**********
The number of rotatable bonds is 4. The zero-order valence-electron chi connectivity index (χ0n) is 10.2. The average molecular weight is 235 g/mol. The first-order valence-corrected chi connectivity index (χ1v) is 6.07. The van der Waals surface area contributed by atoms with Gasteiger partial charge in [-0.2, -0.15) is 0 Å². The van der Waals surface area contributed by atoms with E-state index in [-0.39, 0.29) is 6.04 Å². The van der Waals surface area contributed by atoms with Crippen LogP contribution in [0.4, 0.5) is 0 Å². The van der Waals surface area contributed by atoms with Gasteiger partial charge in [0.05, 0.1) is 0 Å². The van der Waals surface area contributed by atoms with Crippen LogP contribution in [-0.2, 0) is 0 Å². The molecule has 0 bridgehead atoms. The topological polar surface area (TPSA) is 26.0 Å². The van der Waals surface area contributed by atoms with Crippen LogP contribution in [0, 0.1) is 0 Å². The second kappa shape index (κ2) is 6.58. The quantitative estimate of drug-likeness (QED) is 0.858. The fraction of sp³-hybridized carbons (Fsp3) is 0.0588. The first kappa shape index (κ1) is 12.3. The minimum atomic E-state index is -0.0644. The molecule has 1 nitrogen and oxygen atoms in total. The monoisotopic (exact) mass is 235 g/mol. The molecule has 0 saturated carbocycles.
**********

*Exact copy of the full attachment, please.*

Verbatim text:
The number of rotatable bonds is 4. The zero-order valence-electron chi connectivity index (χ0n) is 10.2. The average molecular weight is 235 g/mol. The first-order valence-corrected chi connectivity index (χ1v) is 6.07. The van der Waals surface area contributed by atoms with Gasteiger partial charge in [-0.2, -0.15) is 0 Å². The van der Waals surface area contributed by atoms with E-state index in [-0.39, 0.29) is 6.04 Å². The van der Waals surface area contributed by atoms with Crippen LogP contribution in [0.4, 0.5) is 0 Å². The van der Waals surface area contributed by atoms with Gasteiger partial charge in [0.05, 0.1) is 0 Å². The van der Waals surface area contributed by atoms with Crippen LogP contribution in [-0.2, 0) is 0 Å². The molecule has 0 bridgehead atoms. The topological polar surface area (TPSA) is 26.0 Å². The van der Waals surface area contributed by atoms with Crippen LogP contribution in [0, 0.1) is 0 Å². The second kappa shape index (κ2) is 6.58. The quantitative estimate of drug-likeness (QED) is 0.858. The fraction of sp³-hybridized carbons (Fsp3) is 0.0588. The first kappa shape index (κ1) is 12.3. The minimum atomic E-state index is -0.0644. The molecule has 1 nitrogen and oxygen atoms in total. The monoisotopic (exact) mass is 235 g/mol. The molecule has 0 saturated carbocycles.